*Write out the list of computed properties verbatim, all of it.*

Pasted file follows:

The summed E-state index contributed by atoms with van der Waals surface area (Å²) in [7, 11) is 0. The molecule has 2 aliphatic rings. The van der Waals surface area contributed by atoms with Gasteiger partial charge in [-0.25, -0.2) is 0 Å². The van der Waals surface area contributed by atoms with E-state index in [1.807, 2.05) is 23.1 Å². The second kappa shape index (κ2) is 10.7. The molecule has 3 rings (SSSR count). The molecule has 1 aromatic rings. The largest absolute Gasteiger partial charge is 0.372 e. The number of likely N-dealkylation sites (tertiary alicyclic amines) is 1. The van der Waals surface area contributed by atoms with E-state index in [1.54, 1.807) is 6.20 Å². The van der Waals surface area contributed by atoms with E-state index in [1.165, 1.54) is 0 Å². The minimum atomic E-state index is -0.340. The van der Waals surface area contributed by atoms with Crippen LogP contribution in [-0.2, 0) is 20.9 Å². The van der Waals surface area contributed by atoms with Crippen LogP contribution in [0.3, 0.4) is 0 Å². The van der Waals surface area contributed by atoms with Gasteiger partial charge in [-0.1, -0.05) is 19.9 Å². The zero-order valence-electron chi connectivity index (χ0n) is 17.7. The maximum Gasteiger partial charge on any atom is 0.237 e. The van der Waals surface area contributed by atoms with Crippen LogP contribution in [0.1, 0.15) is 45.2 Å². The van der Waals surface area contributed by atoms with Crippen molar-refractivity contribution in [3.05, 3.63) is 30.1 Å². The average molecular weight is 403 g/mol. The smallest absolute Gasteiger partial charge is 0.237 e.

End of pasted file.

The summed E-state index contributed by atoms with van der Waals surface area (Å²) in [7, 11) is 0. The molecule has 2 aliphatic rings. The van der Waals surface area contributed by atoms with Gasteiger partial charge in [-0.25, -0.2) is 0 Å². The van der Waals surface area contributed by atoms with E-state index in [1.807, 2.05) is 23.1 Å². The second kappa shape index (κ2) is 10.7. The molecule has 3 rings (SSSR count). The molecule has 1 aromatic rings. The largest absolute Gasteiger partial charge is 0.372 e. The number of likely N-dealkylation sites (tertiary alicyclic amines) is 1. The van der Waals surface area contributed by atoms with E-state index in [1.54, 1.807) is 6.20 Å². The van der Waals surface area contributed by atoms with E-state index in [1.165, 1.54) is 0 Å². The minimum atomic E-state index is -0.340. The van der Waals surface area contributed by atoms with Crippen LogP contribution in [-0.2, 0) is 20.9 Å². The van der Waals surface area contributed by atoms with Crippen LogP contribution in [0.3, 0.4) is 0 Å². The van der Waals surface area contributed by atoms with Gasteiger partial charge in [-0.1, -0.05) is 19.9 Å². The zero-order valence-electron chi connectivity index (χ0n) is 17.7. The maximum Gasteiger partial charge on any atom is 0.237 e. The van der Waals surface area contributed by atoms with Crippen LogP contribution in [0.1, 0.15) is 45.2 Å². The van der Waals surface area contributed by atoms with Crippen molar-refractivity contribution in [3.05, 3.63) is 30.1 Å². The average molecular weight is 403 g/mol. The smallest absolute Gasteiger partial charge is 0.237 e.